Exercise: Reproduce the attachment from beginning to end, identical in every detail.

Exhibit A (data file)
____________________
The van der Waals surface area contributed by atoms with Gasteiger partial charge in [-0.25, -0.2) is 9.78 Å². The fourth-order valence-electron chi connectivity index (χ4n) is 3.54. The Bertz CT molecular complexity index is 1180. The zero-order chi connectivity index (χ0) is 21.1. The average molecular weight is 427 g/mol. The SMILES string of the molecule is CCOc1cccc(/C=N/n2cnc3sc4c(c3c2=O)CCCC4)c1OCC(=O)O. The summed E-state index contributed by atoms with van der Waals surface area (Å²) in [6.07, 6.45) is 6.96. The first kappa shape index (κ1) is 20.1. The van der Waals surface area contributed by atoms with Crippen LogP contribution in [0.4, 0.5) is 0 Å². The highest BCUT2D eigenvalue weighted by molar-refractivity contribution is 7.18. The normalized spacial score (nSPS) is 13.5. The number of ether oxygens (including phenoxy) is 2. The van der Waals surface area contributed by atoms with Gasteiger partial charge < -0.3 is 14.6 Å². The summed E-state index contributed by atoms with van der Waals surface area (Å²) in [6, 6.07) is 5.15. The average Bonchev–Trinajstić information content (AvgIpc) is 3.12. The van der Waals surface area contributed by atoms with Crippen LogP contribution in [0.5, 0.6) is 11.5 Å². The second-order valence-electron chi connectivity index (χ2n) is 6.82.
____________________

The van der Waals surface area contributed by atoms with Gasteiger partial charge in [-0.25, -0.2) is 9.78 Å². The fourth-order valence-electron chi connectivity index (χ4n) is 3.54. The Bertz CT molecular complexity index is 1180. The zero-order chi connectivity index (χ0) is 21.1. The average molecular weight is 427 g/mol. The SMILES string of the molecule is CCOc1cccc(/C=N/n2cnc3sc4c(c3c2=O)CCCC4)c1OCC(=O)O. The summed E-state index contributed by atoms with van der Waals surface area (Å²) in [6.07, 6.45) is 6.96. The first kappa shape index (κ1) is 20.1. The van der Waals surface area contributed by atoms with Crippen LogP contribution in [0.4, 0.5) is 0 Å². The highest BCUT2D eigenvalue weighted by molar-refractivity contribution is 7.18. The normalized spacial score (nSPS) is 13.5. The number of ether oxygens (including phenoxy) is 2. The van der Waals surface area contributed by atoms with Gasteiger partial charge < -0.3 is 14.6 Å². The summed E-state index contributed by atoms with van der Waals surface area (Å²) in [6, 6.07) is 5.15. The average Bonchev–Trinajstić information content (AvgIpc) is 3.12. The van der Waals surface area contributed by atoms with Crippen LogP contribution in [0.5, 0.6) is 11.5 Å². The second-order valence-electron chi connectivity index (χ2n) is 6.82.